The differences in the observed responses to cautery and coldshock on forewing and hindwing are unlikely to be due to differences in the timing of equivalent developmental stages on each wing surface. Other developmental events such as mitosis, which coincides with the period of colour pattern determination, and scale differentiation and pigment synthesis, which follow shortly thereafter (Nijhout, 1980b), are synchronous on both wing surfaces and there is no a priori reason for believing that colour pattern determination would be uniquely asynchronous. Furthermore, I have done cauteries of the dorsal forewing over a broad time span, from the moment of pupation to 36 h after the termination of colour pattern determination (Nijhout, 1980a), and I have recently done surgery on imaginai disks in situ at times from 12 h to 4 days prior to pupation, and at no time have I observed effects that even remotely resemble the induced eyespots on the dorsal hindwing. Since the hindwings are susceptible to eyespot induction for at least a 24 h period it should have been possible to detect an equivalent period for the forewing, if it existed. Likewise, coldshocks have been done on animals from 24h prior to pupation to 48 h after pupation. Both forewing and hindwing were found to have the same sensitive period for the induction of colour pattern aberrations (0 to 24 h after pupation), and in hundreds of coldshocked animals I have never found morphological aberrations of the forewing eyespot that resemble those of the eyespot on the hindwing (Nijhout, 1984a). Differences in the responses of forewing and hindwing to cautery and temperature shock are thus probably not simply due to asynchronies in pattern development on these two surfaces. On the model presented above one would have to assume that the effectiveness of the cautery-induced sink differed on fore and hindwing.
The case of Ephestia
Cauteries on the wings of Ephestia have an effect on the colour pattern that appears to be the exact opposite of what I have described above for Precis. Whereas in Precis the site of cautery becomes enclosed by a ring of pigment, in Ephestia the course of pigment bands becomes altered so as to exclude the site of cautery from the central pattern field (Fig. 5A; see Kühn & Von Engelhardt, 1933, for numerous illustrations). The pattern alterations in Ephestia have traditionally been ascribed to the fact that cautery sets up a barrier to the diffusion of morphogen (Kühn & Von Engelhardt, 1933; Murray, 1981).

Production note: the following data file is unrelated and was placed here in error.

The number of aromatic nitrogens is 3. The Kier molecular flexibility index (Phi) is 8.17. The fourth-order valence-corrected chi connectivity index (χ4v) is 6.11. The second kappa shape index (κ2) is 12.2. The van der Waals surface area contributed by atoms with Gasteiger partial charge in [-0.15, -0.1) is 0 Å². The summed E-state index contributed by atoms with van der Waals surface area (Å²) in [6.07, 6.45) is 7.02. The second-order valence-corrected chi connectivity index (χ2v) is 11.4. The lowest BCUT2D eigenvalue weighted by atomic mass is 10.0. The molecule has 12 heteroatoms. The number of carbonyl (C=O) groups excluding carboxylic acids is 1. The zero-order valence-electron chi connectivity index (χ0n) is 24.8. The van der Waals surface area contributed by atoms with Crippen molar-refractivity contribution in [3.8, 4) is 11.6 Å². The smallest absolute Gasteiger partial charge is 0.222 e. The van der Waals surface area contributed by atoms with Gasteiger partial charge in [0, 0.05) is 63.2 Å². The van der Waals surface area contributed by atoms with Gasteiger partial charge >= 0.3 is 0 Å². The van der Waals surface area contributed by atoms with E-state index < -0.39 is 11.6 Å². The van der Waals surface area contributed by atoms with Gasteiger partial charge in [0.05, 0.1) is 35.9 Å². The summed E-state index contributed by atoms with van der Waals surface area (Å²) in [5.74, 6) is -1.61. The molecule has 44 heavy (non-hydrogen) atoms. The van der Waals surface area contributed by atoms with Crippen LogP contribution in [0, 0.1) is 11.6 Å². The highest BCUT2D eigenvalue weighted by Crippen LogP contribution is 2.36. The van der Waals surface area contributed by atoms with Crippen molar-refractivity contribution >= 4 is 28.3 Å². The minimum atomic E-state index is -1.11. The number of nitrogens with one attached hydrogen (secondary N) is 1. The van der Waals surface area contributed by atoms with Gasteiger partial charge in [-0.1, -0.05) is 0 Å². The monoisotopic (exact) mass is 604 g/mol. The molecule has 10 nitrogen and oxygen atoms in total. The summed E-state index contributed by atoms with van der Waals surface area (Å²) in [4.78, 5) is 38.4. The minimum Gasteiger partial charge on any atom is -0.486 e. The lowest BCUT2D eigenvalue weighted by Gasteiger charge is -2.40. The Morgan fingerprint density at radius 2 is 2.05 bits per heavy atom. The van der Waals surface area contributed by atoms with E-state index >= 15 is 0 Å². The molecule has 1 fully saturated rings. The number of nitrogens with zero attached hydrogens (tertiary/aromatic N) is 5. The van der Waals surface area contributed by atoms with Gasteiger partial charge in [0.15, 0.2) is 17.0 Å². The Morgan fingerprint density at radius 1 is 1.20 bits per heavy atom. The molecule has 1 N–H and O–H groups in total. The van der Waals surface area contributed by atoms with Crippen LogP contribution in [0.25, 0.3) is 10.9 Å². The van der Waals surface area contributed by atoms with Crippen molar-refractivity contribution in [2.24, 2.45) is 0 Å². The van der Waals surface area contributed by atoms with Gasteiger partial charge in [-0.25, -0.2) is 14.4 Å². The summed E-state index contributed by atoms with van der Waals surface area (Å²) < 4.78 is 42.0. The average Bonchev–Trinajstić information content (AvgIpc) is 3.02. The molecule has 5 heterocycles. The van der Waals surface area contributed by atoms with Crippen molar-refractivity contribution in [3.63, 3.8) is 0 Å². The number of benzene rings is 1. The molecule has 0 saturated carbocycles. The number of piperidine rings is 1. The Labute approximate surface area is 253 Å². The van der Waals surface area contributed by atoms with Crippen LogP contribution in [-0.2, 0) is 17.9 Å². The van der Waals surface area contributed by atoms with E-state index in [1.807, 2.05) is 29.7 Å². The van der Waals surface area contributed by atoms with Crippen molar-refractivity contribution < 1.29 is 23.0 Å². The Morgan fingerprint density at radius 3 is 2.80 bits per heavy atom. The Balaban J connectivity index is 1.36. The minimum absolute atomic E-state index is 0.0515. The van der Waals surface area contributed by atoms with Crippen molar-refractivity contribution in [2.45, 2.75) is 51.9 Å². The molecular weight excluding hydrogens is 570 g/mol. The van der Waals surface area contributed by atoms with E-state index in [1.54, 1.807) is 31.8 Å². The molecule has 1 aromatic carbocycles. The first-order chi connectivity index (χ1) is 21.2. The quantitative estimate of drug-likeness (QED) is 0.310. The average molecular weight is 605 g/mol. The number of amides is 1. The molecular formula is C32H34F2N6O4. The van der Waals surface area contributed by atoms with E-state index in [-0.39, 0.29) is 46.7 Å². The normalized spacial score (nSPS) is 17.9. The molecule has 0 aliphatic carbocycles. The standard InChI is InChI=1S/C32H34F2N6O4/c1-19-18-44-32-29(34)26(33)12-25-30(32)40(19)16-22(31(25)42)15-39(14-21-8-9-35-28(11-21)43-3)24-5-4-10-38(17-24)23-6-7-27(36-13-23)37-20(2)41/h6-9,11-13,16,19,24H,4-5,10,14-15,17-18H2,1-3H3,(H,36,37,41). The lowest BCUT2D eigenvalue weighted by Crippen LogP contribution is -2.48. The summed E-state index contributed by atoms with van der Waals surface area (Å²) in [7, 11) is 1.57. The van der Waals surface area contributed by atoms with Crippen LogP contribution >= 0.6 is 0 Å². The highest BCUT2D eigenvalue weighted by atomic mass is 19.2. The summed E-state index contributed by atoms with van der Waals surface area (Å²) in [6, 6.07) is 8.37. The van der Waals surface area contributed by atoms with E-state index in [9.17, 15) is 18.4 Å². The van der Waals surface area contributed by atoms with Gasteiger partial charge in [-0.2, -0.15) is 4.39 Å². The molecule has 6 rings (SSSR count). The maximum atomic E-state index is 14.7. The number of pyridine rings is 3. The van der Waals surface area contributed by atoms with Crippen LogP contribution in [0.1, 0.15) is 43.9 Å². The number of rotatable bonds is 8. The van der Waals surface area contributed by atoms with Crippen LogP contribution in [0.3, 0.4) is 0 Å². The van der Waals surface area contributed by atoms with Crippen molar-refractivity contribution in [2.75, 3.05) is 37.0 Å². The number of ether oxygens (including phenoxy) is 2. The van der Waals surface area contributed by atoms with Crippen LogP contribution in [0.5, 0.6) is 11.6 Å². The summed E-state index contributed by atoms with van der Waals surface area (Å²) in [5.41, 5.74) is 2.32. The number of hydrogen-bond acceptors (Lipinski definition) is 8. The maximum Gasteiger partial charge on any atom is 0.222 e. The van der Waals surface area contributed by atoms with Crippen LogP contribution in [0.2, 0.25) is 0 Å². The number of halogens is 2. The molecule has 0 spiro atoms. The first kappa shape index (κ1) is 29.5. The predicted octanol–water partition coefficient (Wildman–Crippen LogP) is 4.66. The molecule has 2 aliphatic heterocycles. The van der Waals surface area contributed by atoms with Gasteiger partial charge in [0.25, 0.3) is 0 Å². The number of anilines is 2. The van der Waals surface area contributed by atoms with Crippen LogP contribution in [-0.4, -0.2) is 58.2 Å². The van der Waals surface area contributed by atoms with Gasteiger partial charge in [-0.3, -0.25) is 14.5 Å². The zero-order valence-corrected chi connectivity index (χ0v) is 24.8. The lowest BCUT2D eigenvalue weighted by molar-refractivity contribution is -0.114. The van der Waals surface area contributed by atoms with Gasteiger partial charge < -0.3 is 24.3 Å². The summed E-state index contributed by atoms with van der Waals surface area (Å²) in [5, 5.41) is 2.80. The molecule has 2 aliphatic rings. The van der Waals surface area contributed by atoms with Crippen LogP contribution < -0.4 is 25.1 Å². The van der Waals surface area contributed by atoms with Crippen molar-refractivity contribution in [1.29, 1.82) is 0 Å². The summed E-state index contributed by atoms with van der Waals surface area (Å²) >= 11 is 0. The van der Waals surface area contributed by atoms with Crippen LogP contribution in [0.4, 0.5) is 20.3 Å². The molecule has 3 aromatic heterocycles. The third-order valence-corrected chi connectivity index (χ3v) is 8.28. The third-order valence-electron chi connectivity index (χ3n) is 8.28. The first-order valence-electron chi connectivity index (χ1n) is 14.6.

I have simulated the effect of imposing a barrier to diffusion on the morphology of the pigment bands in Ephestia. These simulations revealed that while the gross features of the experimental results illustrated by Kühn and Von Engelhardt (deviation of bands around the site of cautery) are readily mimicked, there are two morphological details that proved difficult or impossible to simulate, namely, 1) the development of a border of light-coloured scales (identical in colour to the pigment bands) around the site of cautery, and 2) the frequent occurrence of a narrow bridge of light-coloured scales that connects the border around the site of cautery with the nearest pigment band (Fig. 5A). A ring of pigment that runs completely around the site of cautery proved impossible to obtain (Fig. 5B), due to the fact that diffusing morphogen tends to bank up slightly on the proximal (upstream) side of the barrier. By contrast, when a cautery was simulated as a sink for morphogen, the bordering ring of pigment around the cautery site was almost always obtained, and a bridge between it and one of the simulated pigment bands could easily be made to appear by an appropriate choice of thresholds (Fig. 5C, D). It appears that the effect of cautery on the colour pattern of Ephestia can be explained better by assuming that cautery induces a local sink for morphogen than by assuming that it merely presents a barrier to its diffusion.
Coldshock-induced aberrations of the hindwing eyespot
In Precis, cautery of the hindwing usually induces the outer (black and yellow) rings of the eyespot, and very light cautery induces only a local spot of black pigment (Fig. 1A), homologous to the black outer ring of the eyespot. Thus fairly small disturbances in the background field are evidently sufficient to establish the conditions under which the outer rings of the eyespot are normally induced.
This observation may help explain the erratic development of the outer rings of the large eyespot after coldshock (Fig. 3). I have previously shown that the development of colour pattern aberrations (phenocopies) after coldshock is due to alteration of a single developmental parameter (Nijhout, 1984a), and that circumstantial evidence strongly suggests that this parameter is associated with the formation of the interpretation landscape (Nijhout, 1984b). If coldshock somehow lowers the level of the interpretation landscape, and if, as the cautery experiments suggest, the level of the interpretation landscape in a normal wing is already close to critical for the determination of the outer bands of an eyespot, then it is possible that after coldshock the interpretation landscape could fall to a critical level for pattern induction over wide regions of the wing. The irregular character of coldshock-induced patterns could then be due to irregularities in the normal distribution of the putative interpretation landscape-morphogen. This interpretation finds circumstantial support in the observation that the size and shape of the eyespots on the dorsal hindwing of Precis exhibit an uncommon degree of individual variability (illustrations in Comstock, 1927).
Figure 3 shows that a sector of the wing that contains the smaller of the two eyespots remains relatively unaffected by coldshock, while cauteries in this area induce eyespots as effectively as they do elsewhere on the wing (Fig. 1). It is not clear how this relative stability to coldshock is to be explained. I am unable to detect a developmental asynchrony between these two regions of the wing, but it is noteworthy that the demarcation between the affected and unaffected areas, illustrated in Fig. 3E,F roughly corresponds in position to a compartment boundary detected by Sibatani (1982) in homeotic transformations of the wings of many species of Lepidoptera.
I wish to thank Mary Nijhout and Greg Wray for critical comments on the manuscript, Laura Williams for drawing Figure 5A and for technical assistance with the experimental work, and Greg Wray for help in writing the interactive features of the computer programs used in this study. This work was supported in part by the Duke University Research Council and by Grant PCM-8214535 from the National Science Foundation.